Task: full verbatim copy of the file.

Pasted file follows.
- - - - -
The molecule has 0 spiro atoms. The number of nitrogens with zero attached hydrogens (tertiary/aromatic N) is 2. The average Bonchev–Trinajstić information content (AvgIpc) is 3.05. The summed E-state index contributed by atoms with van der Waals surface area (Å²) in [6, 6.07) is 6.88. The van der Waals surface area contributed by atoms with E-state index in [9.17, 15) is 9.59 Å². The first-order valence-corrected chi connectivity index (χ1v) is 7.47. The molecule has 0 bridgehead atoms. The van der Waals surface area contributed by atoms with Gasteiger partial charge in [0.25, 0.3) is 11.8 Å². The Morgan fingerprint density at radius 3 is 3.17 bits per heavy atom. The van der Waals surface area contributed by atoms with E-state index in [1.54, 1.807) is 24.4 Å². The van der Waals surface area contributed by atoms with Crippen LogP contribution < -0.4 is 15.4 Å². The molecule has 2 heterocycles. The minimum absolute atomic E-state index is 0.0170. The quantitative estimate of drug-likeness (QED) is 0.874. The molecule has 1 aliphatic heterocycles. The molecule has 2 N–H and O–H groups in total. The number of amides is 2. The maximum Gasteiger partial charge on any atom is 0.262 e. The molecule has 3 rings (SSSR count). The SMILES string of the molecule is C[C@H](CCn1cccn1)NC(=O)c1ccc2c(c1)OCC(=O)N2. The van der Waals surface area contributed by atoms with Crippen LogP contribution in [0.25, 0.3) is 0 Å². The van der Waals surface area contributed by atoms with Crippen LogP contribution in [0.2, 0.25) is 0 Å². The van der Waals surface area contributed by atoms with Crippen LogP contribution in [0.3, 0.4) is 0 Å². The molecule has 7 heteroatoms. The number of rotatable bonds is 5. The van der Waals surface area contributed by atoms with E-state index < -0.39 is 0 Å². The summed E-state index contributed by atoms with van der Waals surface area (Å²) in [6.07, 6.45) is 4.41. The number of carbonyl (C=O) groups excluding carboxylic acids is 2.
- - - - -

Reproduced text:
The molecule has 0 spiro atoms. The number of nitrogens with zero attached hydrogens (tertiary/aromatic N) is 2. The average Bonchev–Trinajstić information content (AvgIpc) is 3.05. The summed E-state index contributed by atoms with van der Waals surface area (Å²) in [6, 6.07) is 6.88. The van der Waals surface area contributed by atoms with E-state index in [9.17, 15) is 9.59 Å². The first-order valence-corrected chi connectivity index (χ1v) is 7.47. The molecule has 0 bridgehead atoms. The van der Waals surface area contributed by atoms with Gasteiger partial charge in [0.25, 0.3) is 11.8 Å². The Morgan fingerprint density at radius 3 is 3.17 bits per heavy atom. The van der Waals surface area contributed by atoms with E-state index in [1.54, 1.807) is 24.4 Å². The van der Waals surface area contributed by atoms with Crippen LogP contribution < -0.4 is 15.4 Å². The molecule has 2 heterocycles. The minimum absolute atomic E-state index is 0.0170. The quantitative estimate of drug-likeness (QED) is 0.874. The molecule has 1 aliphatic heterocycles. The molecule has 2 N–H and O–H groups in total. The number of amides is 2. The maximum Gasteiger partial charge on any atom is 0.262 e. The molecule has 3 rings (SSSR count). The SMILES string of the molecule is C[C@H](CCn1cccn1)NC(=O)c1ccc2c(c1)OCC(=O)N2. The van der Waals surface area contributed by atoms with Crippen LogP contribution in [0.25, 0.3) is 0 Å². The van der Waals surface area contributed by atoms with Crippen LogP contribution in [0.2, 0.25) is 0 Å². The van der Waals surface area contributed by atoms with Crippen LogP contribution in [0.3, 0.4) is 0 Å². The molecule has 7 heteroatoms. The number of rotatable bonds is 5. The van der Waals surface area contributed by atoms with E-state index < -0.39 is 0 Å². The summed E-state index contributed by atoms with van der Waals surface area (Å²) in [6.07, 6.45) is 4.41. The number of carbonyl (C=O) groups excluding carboxylic acids is 2.